We consider both pure luminosity evolution (PLE) and pure density evolution (PDE) for FSRQs.

Figure 1: Upper panel: The variation of with evolution parameter . Lower Panel: The variation of KS test probability with .

Both power law () and exponential (exp()) evolution function have been considered. Here denotes look-back time. The modified method is used to find the evolution parameter. For the optimum parameter value, is expected to be uniformly distributed between 0 and 1, thus . We find . For each value of evolution parameter (), the distribution of is compared with a uniform distribution using KS-test which shows distribution of is uniform for . The optimum value of is found to be . Similarly, for pure density evolution, the parameter values of exponential and power law evolution models are, and respectively. The upper panel of Fig 1 shows the variation of with different values of power law PDE parameter . Horizontal dotted lines show the error in .

We derived the average -ray photon index () following the methodology given in (Venters & Pavlidou, 2007; Bhattacharya, Sreekumar & Mukherjee, 2009a). The values of for FSRQs and BL Lacs are and respectively.

Iii Luminosity function construction of FSRQs

For pure luminosity evolution, after de-evolution of the sources at , we constructed their luminosity function by method which suggests a luminosity function described by a broken power law. We then used maximum Likelihood function for the redshift distribution of sources, considering a broken power law luminosity function,

(1)

Here is the de-evolved luminosity function and is the normalization of the luminosity function. The break luminosity () and the lower and upper end index ( and respectively) are constrained by maximizing the likelihood function.

For pure density evolution, we consider a similar form of luminosity function and constrained the parameters by maximizing the Likelihood function for the redshift distribution of sources.

The derived luminosity function parameters values are given in Table 1. Fig 2 shows the contour plots of different luminosity function parameters for power law PDE model.

Figure 2: Likelihood parameters contour plot of luminosity function for power law PDE model. Upper Panel: , and ( respectively) likelihood contour plot (in to out) for , (left), (middle), and (right), . Lower Panel: variation of negative log likelihood values for (left), (middle) and (right). the intersections of the solid line with the curve represents the value.

The normalization constant of luminosity function has been determined by equating the total number of FSRQs in our sample to that expected from the model luminosity function. The source distribution () has been over plotted with the model distribution for PLE and PDE models in Fig 3. Exponential and power law evolution models are considered for both PLE and PDE models.

Figure 3: Distribution of FSRQs with redshift. Histogram shows the Fermi observed distribution. The red curves represent PLE models. The black curves represent PDE models. solid and dash curves are exponential and power law models respectively.
(in  erg s)
Table 1: Luminosity Function Parameters

Iv Misaligned blazar contribution

According to the AGN Unification scenario, FR II galaxies are the parent population of FSRQs whereas, FR I galaxies are the parent population of BL Lacs. The AGN jet emission is expected to fall very rapidly with increasing jet to line-of-sight angle. Nevertheless, considering the large population of these misaligned blazars compared to nearly-aligned ones, these sources could contribute significantly to EGRB. Fermi has already detected 11 misaligned blazars.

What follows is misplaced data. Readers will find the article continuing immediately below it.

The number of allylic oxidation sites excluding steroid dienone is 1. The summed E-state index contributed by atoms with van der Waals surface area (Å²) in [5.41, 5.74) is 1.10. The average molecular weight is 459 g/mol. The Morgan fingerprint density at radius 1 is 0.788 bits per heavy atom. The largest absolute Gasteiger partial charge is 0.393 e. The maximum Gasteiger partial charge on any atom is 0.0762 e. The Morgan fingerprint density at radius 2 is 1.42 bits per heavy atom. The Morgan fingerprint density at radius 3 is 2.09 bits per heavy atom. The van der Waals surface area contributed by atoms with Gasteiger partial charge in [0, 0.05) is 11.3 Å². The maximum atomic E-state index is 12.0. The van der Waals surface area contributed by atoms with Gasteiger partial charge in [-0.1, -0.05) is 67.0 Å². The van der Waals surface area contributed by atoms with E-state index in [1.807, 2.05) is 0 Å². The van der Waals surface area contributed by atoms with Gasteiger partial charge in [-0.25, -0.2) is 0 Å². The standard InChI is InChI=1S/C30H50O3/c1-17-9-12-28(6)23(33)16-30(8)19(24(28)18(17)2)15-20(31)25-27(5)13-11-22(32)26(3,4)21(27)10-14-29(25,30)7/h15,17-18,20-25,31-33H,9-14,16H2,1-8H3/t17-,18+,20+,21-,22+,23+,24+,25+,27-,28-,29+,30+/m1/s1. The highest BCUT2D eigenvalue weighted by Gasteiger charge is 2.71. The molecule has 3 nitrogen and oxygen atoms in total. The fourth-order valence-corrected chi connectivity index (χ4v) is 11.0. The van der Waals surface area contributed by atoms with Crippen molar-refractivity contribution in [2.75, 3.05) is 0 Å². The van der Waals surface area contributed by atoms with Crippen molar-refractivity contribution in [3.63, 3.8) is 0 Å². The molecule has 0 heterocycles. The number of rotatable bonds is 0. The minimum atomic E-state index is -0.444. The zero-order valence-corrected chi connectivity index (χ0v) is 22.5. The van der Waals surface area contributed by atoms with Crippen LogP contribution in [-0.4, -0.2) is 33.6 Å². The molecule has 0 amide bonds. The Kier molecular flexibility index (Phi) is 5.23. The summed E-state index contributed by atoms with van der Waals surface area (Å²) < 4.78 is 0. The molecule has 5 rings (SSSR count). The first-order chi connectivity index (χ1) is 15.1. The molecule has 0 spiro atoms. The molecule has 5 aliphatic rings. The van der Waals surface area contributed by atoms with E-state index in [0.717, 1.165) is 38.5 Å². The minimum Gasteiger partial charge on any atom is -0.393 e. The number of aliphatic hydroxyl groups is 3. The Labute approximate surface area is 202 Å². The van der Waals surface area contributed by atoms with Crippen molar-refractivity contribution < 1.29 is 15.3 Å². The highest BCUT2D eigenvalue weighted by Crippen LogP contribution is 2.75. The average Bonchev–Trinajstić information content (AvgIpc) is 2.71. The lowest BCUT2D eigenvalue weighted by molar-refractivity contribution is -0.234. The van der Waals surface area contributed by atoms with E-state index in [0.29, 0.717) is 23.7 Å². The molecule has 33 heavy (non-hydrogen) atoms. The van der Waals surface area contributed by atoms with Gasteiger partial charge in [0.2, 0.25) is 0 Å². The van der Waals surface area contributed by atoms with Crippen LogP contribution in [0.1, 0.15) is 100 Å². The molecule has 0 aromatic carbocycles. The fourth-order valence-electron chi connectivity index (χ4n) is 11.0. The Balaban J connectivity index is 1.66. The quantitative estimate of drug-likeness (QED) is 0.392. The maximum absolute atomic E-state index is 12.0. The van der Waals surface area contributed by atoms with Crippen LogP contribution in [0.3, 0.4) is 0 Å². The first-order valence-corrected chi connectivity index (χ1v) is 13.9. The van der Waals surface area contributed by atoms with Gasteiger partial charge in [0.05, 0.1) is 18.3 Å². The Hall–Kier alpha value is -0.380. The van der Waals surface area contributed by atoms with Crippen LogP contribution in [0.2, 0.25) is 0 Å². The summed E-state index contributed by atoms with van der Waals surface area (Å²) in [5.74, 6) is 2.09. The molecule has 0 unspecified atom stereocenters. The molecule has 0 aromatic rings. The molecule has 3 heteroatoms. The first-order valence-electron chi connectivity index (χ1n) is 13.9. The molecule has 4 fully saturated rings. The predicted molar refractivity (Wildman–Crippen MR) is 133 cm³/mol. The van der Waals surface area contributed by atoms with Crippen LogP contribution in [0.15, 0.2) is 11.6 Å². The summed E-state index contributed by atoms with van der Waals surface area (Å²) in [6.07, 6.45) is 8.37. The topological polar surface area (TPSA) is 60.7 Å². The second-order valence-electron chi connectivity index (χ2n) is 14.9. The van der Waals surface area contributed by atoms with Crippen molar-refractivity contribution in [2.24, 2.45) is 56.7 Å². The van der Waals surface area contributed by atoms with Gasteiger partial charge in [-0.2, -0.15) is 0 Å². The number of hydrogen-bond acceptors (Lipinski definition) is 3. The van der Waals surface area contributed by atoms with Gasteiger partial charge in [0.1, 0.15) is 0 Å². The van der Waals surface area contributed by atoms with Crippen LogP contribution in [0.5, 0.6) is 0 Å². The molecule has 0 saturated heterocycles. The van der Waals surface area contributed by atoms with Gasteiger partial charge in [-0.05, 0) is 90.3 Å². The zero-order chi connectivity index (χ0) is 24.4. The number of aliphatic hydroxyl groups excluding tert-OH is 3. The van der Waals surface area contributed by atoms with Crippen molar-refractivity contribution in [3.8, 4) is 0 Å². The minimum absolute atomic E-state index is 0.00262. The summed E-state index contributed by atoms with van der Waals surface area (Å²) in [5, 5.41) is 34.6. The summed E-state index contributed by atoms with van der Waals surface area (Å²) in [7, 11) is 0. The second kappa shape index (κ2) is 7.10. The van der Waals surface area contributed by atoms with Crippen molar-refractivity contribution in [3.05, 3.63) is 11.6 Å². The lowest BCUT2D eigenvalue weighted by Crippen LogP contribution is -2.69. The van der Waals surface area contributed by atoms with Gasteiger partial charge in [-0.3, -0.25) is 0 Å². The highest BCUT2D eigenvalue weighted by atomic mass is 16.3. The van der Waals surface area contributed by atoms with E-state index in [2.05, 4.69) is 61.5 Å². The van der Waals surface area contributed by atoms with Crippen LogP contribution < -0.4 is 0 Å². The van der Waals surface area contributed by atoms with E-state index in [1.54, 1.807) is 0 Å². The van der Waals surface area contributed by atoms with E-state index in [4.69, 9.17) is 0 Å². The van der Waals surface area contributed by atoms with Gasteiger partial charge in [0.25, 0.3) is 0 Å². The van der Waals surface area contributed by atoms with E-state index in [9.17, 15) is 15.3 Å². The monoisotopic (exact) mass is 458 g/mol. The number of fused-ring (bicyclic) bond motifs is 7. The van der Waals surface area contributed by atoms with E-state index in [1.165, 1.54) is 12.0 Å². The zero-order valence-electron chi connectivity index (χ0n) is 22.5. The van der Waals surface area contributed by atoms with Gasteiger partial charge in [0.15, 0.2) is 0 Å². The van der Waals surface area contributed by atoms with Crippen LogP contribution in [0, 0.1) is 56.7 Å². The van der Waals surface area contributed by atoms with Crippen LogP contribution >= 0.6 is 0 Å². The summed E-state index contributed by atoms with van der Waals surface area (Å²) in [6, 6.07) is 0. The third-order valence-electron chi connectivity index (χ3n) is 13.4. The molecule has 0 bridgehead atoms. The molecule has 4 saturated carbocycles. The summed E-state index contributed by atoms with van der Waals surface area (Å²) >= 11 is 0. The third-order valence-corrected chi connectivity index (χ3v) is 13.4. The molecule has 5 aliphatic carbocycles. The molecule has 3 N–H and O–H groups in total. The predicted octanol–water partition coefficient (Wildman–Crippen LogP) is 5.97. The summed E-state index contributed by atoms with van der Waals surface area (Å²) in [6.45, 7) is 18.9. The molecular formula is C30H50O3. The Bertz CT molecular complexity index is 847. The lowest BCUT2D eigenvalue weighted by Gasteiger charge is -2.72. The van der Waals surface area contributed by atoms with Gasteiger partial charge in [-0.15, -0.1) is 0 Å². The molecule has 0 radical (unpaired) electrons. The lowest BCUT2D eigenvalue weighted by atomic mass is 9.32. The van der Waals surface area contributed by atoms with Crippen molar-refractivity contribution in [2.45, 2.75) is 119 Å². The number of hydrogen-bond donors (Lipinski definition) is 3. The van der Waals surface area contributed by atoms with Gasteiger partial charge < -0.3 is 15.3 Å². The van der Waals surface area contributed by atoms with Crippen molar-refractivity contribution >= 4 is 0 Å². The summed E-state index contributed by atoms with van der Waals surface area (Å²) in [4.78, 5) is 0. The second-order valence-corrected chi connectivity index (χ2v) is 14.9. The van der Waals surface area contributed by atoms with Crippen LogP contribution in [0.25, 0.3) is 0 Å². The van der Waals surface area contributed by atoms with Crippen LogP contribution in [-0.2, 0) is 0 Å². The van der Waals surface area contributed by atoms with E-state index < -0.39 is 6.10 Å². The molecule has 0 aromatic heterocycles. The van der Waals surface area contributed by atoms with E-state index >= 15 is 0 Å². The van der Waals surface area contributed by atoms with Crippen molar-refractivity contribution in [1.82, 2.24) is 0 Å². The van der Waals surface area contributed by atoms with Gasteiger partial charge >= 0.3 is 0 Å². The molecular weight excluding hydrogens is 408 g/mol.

The observed jet luminosity at a jet to line-of-sight angle () can be written as

(2)

From the knowledge of one can in principle, estimate the contribution from off-axis AGNs to the EGRB.

iv.1 Construction of

Our aim is to model the SED of all Fermi-detected off-axis sources using standard leptonic models with structured jets. From the knowledge of these SED modeling and VLBI observations one can fix the emission processes in the jet and other jet parameters and can construct . Next step is to constrain by comparing -ray detected misaligned blazars with equivalent on-axis objects (by matching sources with similar jet power, ) and then validate our predictions by modeling few misaligned blazars that are not detected by Fermi.

From the observed -ray luminosities of off-axis sources and their jet inclination angle one can also construct . The difference in the observed -ray luminosities between two radio galaxies can arise from two different reasons:
a due to their different jet to line-of-sight angle,
b due to their different intrinsic luminosities.

If one considers that the total radio luminosity is a tracer of unbeamed luminosity, then after an appropriate scaling, one can construct from scaled -ray luminosities and jet inclination angles of off-axis sources.

We have initiated this work. Our aim is to analyze Fermi data to date on radio galaxies and model it to derive jet parameters. We have completed the analysis and the SED modeling of 3C111 and 3C120 (Figure 4 shows the SED fitting of 3C 120.)

Figure 4: SED modeling of misaligned blazars 3C 120

Both the sources are well fitted with simple SSC emission model. is also 5 for both the sources.

V Discussion

Using first Fermi catalog, we investigated the luminosity function and nature of evolution of FSRQs and BL Lacs separately in -rays. The nature of evolution of FSRQs and BL Lacs as found in this work, are in agreement with earlier works (e.g., Bhattacharya, Sreekumar & Mukherjee (2009a); Chiang & Mukherjee (1998)). We considered both PLE and PDE models for FSRQs. Both power law and exponential evolution functions have been considered. The luminosity function is considered to be of a broken power law form and the parameters are found using likelihood analysis. From this analysis it is not possible to strongly conclude on the true evolution model. Fig 3 suggests that PDE model explains observations marginally better than that of PLE model. In contrast to earlier works of determination of luminosity function from -ray observations (Bhattacharya, Sreekumar & Mukherjee, 2009a; Chiang et al., 1995; Chiang & Mukherjee, 1998), our derived luminosity function is well constrained. In a recent work, Ajello et al. Ajello et al. (2011) showed that the redshift of the peak in the number density of FSRQs is luminosity dependent. Hence, they considered luminosity dependent density evolution for FSRQs (similar to that of radio-quiet AGN). They considered a much lower limiting flux ( ph cm s) and hence, a much larger sample ( FSRQs) than us.

For misaligned blazars, we plan for SED fitting of all detected off-axis sources and then construct from model. This work is under progress and will be reported elsewhere.

Acknowledgements.
We are thankful to Dipankar Bhattacharya, IUCAA, for his valuable comments and suggestions. This work is partially supported by the NASA grant NNX09AT71G.